Interobserver agreement and prognostic impact for MRI–based 2018 FIGO staging parameters in uterine cervical cancer
Journal article, Peer reviewed
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Original versionEuropean Radiology, 2022. 10.1007/s00330-022-08666-x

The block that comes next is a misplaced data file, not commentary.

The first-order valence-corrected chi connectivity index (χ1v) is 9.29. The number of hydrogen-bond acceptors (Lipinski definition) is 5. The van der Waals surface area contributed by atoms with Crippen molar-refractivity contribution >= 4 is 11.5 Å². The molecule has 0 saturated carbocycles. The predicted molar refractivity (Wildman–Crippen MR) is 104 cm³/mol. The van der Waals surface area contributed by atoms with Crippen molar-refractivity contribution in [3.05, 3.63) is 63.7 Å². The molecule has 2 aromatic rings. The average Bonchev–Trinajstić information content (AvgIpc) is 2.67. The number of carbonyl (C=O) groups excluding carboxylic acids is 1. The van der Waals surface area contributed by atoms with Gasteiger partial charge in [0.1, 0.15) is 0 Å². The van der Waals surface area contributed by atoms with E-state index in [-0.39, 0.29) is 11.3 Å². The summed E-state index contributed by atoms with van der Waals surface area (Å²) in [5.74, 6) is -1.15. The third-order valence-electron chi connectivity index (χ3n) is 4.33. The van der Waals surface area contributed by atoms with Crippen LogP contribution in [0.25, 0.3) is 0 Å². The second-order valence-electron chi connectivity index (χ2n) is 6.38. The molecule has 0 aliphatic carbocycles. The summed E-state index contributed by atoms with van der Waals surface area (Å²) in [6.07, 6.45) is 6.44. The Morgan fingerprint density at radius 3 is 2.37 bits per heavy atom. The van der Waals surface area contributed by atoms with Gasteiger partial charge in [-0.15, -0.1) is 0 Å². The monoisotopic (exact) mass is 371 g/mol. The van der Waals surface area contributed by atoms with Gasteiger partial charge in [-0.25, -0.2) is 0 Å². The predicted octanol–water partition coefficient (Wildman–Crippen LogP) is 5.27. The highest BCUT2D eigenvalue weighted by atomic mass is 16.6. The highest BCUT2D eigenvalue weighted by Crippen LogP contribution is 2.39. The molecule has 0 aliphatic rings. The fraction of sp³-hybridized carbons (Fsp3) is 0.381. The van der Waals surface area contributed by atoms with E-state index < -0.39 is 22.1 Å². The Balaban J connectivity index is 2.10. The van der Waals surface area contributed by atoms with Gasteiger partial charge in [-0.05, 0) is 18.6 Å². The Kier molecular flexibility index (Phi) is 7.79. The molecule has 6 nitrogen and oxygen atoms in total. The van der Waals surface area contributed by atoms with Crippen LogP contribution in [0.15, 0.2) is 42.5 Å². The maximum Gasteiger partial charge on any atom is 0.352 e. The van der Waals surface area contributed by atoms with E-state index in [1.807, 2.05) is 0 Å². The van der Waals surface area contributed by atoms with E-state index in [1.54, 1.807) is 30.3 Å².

Objectives To evaluate the interobserver agreement for MRI–based 2018 International Federation of Gynecology and Obstetrics (FIGO) staging parameters in patients with cervical cancer and assess the prognostic value of these MRI parameters in relation to other clinicopathological markers. Methods This retrospective study included 416 women with histologically confirmed cervical cancer who underwent pretreatment pelvic MRI from May 2002 to December 2017. Three radiologists independently recorded MRI–derived staging parameters incorporated in the 2018 FIGO staging system. Kappa coefficients (κ) for interobserver agreement were calculated. The predictive and prognostic values of the MRI parameters were explored using ROC analyses and Kaplan–Meier with log-rank tests, and analyzed in relation to clinicopathological patient characteristics. Results Overall agreement was substantial for the staging parameters: tumor size > 2 cm (κ = 0.80), tumor size > 4 cm (κ = 0.76), tumor size categories (≤ 2 cm; > 2 and ≤ 4 cm; > 4 cm) (κ = 0.78), parametrial invasion (κ = 0.63), vaginal invasion (κ = 0.61), and enlarged lymph nodes (κ = 0.63). Higher MRI–derived tumor size category (≤ 2 cm; > 2 and ≤ 4 cm; > 4 cm) was associated with a stepwise reduction in survival (p ≤ 0.001 for all). Tumor size > 4 cm and parametrial invasion at MRI were associated with aggressive clinicopathological features, and the incorporation of these MRI–based staging parameters improved risk stratification when compared to corresponding clinical assessments alone. Conclusion The interobserver agreement for central MRI–derived 2018 FIGO staging parameters was substantial. MRI improved the identification of patients with aggressive clinicopathological features and poor survival, demonstrating the potential impact of MRI enabling better prognostication and treatment tailoring in cervical cancer.